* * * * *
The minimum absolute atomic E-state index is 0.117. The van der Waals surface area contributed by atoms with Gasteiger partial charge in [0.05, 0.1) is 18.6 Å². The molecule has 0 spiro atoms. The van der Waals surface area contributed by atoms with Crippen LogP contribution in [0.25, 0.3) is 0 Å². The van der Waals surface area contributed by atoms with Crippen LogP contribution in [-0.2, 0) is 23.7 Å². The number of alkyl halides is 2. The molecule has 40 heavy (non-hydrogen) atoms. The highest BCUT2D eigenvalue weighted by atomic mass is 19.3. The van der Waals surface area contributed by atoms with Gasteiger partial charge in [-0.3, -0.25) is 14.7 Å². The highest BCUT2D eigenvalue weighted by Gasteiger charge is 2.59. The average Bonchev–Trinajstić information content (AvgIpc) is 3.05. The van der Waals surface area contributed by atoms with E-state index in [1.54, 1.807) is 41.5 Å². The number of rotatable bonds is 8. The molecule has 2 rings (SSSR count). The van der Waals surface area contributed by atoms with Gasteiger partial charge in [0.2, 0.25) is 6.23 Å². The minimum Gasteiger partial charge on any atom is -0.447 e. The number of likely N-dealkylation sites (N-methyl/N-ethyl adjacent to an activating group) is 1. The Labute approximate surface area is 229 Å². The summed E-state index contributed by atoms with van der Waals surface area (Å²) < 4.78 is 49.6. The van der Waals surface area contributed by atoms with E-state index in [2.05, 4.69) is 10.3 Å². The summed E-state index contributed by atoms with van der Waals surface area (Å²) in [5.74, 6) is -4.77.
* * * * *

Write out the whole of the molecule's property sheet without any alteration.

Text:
The minimum absolute atomic E-state index is 0.117. The van der Waals surface area contributed by atoms with Gasteiger partial charge in [0.05, 0.1) is 18.6 Å². The molecule has 0 spiro atoms. The van der Waals surface area contributed by atoms with Crippen LogP contribution in [0.25, 0.3) is 0 Å². The van der Waals surface area contributed by atoms with Crippen LogP contribution in [-0.2, 0) is 23.7 Å². The number of alkyl halides is 2. The molecule has 40 heavy (non-hydrogen) atoms. The highest BCUT2D eigenvalue weighted by atomic mass is 19.3. The van der Waals surface area contributed by atoms with Gasteiger partial charge in [-0.3, -0.25) is 14.7 Å². The highest BCUT2D eigenvalue weighted by Gasteiger charge is 2.59. The average Bonchev–Trinajstić information content (AvgIpc) is 3.05. The van der Waals surface area contributed by atoms with E-state index in [1.54, 1.807) is 41.5 Å². The number of rotatable bonds is 8. The molecule has 2 rings (SSSR count). The van der Waals surface area contributed by atoms with Gasteiger partial charge in [0.2, 0.25) is 6.23 Å². The minimum Gasteiger partial charge on any atom is -0.447 e. The number of likely N-dealkylation sites (N-methyl/N-ethyl adjacent to an activating group) is 1. The Labute approximate surface area is 229 Å². The summed E-state index contributed by atoms with van der Waals surface area (Å²) < 4.78 is 49.6. The van der Waals surface area contributed by atoms with E-state index in [2.05, 4.69) is 10.3 Å². The summed E-state index contributed by atoms with van der Waals surface area (Å²) in [5.74, 6) is -4.77.